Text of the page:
Speaking of gestational diabetes, those ladies keep on coming. I have had to deal with a glut of interpreters recently, some of whom have been truly awful, along with some very difficult patients who have been struggling both to understand what is being asked of them and to put it into practice. But some good news to finish with: at the end of today's clinic there was a lovely smiley lady whose interpreter hadn't arrived, but whose blood sugar record was near perfect and who indicated (with the help of family present) that she actually felt much better having made the recommended changes to her diet. That hardly ever happens, but so nice when it does!

Wednesday, 23 October 2013

What I've been reading

Image of the book cover

A Handful of Dust
by Evelyn Waugh

narrated by Andrew Sachs
"After seven years of marriage, the beautiful Lady Brenda Last is bored with life at Hetton Abbey, the Gothic mansion that is the pride and joy of her husband, Tony. She drifts into an affair with the shallow socialite John Beaver and forsakes Tony for the Belgravia set."
Evelyn Waugh can write such dry comedy that it came as a surprise to find this book not funny at all. A sad story of a marriage breakdown, tragic death and imprisonment, and most characters so self-obsessed and selfish. Most of the time I was listening I didn't think I liked it, but he is such a good writer and Sachs such a good narrator that, despite everything, I would class this as a good book. I wouldn't suggest anyone read it for laughs, though.


Image of the book cover

The Call of the Wild
by Jack London

narrated by B. J. Harrison
"Buck is stolen away from his comfortable life as a pet in California and sold to dog traders. Surrounded by cruelty, Buck’s natural instincts and behaviour begin to emerge as he works as a mail carrying sled dog, scavenging for food, protecting himself against other dogs and sleeping out in the cold snow."
This is a splendid book, shorter than I remember, but perfect for the car journey. Nothing more to say!


Image of the book cover

Type 1 Diabetes in Children, Adolescents, and Young Adults: How to Become an Expert on Your Own Diabetes
by Ragnar Hanas
"This practical, easy-to-read book tells you everything you need to know to take good care of your diabetes. Its strengths lie in its ability to connect with the reader, to explain and to make the reader understand medical knowledge in a clear and concise manner."
This enormous book has taken me a full nine months to read, and as I reached the last pages I knew that if I were to start at the beginning again, I would get just as much out of it as the first time through. I will do that at some point, but after nine months of hard slog I think I will give it a break and do more leisure reading until the New Year.


Image of the book cover

Less Than Angels
by Barbara Pym

narrated by Patience Tomlinson
"Less Than Angels follows the loves, works and hopes of a group of young anthropologists. Catherine Oliphant is a writer and lives with handsome anthropologist Tom Mallow. Their relationship runs into trouble when he begins a romance with student Deirdre Swann, so Catherine turns her attention to the reclusive anthropologist Alaric Lydgate, who has a fondness for wearing African masks."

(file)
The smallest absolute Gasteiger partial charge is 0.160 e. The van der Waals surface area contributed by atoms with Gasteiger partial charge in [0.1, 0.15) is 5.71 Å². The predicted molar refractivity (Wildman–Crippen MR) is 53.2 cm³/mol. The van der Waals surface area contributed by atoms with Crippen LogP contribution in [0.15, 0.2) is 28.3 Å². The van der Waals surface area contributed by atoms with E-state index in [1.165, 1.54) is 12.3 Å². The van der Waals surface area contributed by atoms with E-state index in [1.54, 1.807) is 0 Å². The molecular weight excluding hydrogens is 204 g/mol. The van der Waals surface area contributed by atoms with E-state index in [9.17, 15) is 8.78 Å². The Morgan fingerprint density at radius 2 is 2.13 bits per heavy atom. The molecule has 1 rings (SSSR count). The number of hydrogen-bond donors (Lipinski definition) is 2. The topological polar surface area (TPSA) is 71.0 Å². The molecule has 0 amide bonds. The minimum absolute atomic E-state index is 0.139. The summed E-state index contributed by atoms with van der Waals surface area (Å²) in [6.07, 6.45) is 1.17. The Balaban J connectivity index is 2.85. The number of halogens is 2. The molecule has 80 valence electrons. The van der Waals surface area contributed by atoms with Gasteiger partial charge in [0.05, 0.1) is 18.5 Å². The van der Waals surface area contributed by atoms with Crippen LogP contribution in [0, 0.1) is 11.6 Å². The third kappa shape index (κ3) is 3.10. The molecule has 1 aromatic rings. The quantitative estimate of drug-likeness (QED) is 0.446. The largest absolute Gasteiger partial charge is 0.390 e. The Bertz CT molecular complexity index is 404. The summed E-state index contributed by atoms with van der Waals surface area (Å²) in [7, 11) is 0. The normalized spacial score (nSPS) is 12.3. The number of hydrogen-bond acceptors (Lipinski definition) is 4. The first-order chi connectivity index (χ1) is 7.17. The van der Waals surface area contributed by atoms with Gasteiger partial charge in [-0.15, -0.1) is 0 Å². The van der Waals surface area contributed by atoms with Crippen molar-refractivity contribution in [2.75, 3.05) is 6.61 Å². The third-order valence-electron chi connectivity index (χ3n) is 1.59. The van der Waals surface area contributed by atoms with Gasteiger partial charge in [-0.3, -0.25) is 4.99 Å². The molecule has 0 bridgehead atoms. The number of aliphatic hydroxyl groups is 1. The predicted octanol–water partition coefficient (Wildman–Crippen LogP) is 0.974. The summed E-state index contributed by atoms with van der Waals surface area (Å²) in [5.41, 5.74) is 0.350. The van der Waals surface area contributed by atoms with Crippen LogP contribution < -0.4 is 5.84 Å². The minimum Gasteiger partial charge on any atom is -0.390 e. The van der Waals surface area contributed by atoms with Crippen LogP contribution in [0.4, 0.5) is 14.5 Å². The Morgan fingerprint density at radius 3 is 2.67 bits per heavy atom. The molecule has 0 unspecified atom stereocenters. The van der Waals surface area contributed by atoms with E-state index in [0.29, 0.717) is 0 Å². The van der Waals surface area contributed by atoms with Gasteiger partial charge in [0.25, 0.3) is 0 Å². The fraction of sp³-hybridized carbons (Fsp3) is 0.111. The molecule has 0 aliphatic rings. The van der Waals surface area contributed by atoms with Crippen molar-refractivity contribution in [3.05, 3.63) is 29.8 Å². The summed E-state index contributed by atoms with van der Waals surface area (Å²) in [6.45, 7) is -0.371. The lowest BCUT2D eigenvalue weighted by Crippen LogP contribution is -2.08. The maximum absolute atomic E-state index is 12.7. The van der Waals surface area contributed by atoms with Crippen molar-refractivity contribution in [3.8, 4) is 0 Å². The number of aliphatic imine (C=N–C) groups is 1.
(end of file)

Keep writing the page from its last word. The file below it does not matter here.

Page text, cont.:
Anthropology is an acquired taste, I imagine. This is a gentle story, sauntering through the narrative with hardly any sense of forward motion, so that I became quite impatient for something to happen. With patience, though, I came to recognise the characters and their personalities, and realised I was reading a book that required no effort and presented no challenge. Which is fine, once in a while.

Saturday, 19 October 2013

Hypoglycaemia treatments


Hypoglycaemia, or a 'hypo', happens when the level of glucose in the blood falls too low. It is not caused by diabetes, because the effect of diabetes is the opposite: high blood glucose levels, or hyperglycaemia. Hypos in people with diabetes are caused by the treatment of hyperglycaemia, not by the diabetes itself.

Very few people who are not diabetic will ever experience hypoglycaemia, because the systems that manage glucose homeostasis are very sensitive to blood glucose level, and keep the concentration very steady between about 4 and 7 mmol/L. But in diabetes, these systems are pretty much messed up along with the pancreatic beta cells. Not only is the insulin response defective, but responses to other hormones that regulate glucose can be blunted too.

In someone with a fully functioning pancreas, receptors in the beta cells of the pancreas islets respond to rising levels of blood glucose with a corresponding and synchronous release of insulin. This facilitates the transport of glucose out of the bloodstream and into cells around the body for use in generation of energy, or into storage in the form of glycogen or fat. As the level of blood glucose falls, the secretion of insulin tails off but a different hormone, glucagon, is released from alpha cells in the same islets. Glucagon stimulates the secretion of glucose into the blood by the liver, either from stores or by the creation of new glucose from scratch.

In someone with diabetes, the matching of blood glucose and insulin is no longer finely tuned and synchronous, but rough and ready and very much asynchronous. When the blood glucose level falls too far or too fast, the level of insulin cannot be unconsciously adjusted down because it is coming from subcutaneous fat depots or an insulin pump rather than the minutely adjustable pancreatic beta cells. Due to the presence of insulin, the glucagon response is not as effective as it should be, and glucose may continue to be removed from the circulation rather than pumped into it.